In an article for the New Republic’s Critical Mass, Jo Livingstone discusses artist Judy Chicago’s new memoir, The Flowering: The Autobiography of Judy Chicago (Thames & Hudson, 2021), and critics’ rejection of her overlooked body of work. Best known for her controversial piece “The Dinner Party,” Chicago includes in her book details of misogyny, racism, and other prejudices that affect the legacy of an artist. Write an essay inspired by a writer or artist whose body of work is often overlooked. What draws you to this artist and why do you think their work is not as recognized?


“We hate embarrassing ourselves so much, we do all sorts of things to avoid embarrassment—​and at all costs,” writes Vanessa Bohns about the constructs of politeness in an excerpt from her new book, You Have More Influence Than You Think: How We Underestimate Our Power of Persuasion, and Why It Matters (Norton, 2021), published on Literary Hub. “Approximately 5,000 people die from choking every year in part because they stand up and leave the table—​rather than ask their tablemates for help—​out of a fear of, you got it, embarrassment.” Write an essay on politeness and your thoughts about social embarrassment. Has there been a time when you suffered consequences for your politeness?


In Hanif Abdurraqib’s essay “Fear: A Crown,” included in his latest collection, A Little Devil in America: Notes in Praise of Black Performance (Random House, 2021), he borrows the form of a crown of sonnets to link vignettes—parts of the last line of each section act as the first line of the next. Use the crown form to link an essay in sections that discusses a central feeling or theme. As you echo the last line of a vignette into the next, allow the words to launch you into unexpected places.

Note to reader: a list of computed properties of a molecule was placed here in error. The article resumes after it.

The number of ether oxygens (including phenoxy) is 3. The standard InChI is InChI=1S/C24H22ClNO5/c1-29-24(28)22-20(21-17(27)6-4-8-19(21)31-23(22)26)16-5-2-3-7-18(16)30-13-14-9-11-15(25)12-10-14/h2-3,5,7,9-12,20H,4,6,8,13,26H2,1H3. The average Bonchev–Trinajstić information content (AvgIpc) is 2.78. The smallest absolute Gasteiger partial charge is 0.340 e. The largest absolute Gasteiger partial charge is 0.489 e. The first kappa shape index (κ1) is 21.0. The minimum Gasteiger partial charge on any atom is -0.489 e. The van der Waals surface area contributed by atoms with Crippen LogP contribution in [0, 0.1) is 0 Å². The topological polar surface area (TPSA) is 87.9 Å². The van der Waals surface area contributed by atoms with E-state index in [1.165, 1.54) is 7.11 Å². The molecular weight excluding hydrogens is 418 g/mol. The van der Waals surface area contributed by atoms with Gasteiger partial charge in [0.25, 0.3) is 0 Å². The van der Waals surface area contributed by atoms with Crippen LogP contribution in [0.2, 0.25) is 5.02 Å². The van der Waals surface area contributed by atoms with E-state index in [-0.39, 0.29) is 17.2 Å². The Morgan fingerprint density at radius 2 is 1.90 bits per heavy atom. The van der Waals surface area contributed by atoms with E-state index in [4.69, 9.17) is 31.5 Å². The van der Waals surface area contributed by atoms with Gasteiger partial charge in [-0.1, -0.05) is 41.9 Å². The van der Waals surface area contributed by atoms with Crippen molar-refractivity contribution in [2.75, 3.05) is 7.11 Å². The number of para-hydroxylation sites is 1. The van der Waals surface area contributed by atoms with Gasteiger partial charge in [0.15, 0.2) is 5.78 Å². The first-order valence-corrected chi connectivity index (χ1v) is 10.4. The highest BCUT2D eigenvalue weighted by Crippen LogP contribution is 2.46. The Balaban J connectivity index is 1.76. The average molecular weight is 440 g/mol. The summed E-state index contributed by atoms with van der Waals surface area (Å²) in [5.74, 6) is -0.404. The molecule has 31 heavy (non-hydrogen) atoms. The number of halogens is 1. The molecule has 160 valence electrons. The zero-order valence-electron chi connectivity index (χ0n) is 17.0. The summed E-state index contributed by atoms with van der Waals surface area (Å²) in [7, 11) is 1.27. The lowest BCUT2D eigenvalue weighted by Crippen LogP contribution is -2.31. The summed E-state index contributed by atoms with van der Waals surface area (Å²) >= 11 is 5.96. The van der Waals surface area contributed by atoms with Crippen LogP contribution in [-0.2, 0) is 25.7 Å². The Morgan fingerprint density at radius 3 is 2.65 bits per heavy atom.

“One of the big influences for me early on was Janet Frame,” says Alexander Chee in an interview with Lincoln Michel for his How-to series published in Fold magazine. “She would hand-write a draft of a novel entirely. Then typing it up was one revision. Then she would type it up again, and that was another revision. I decided to try it and actually really enjoyed it.” This week, pull out a notebook or legal pad and your favorite writing utensil to start an essay about a time you were influenced by another artist or writer. Was there a particular process or style that changed your writing?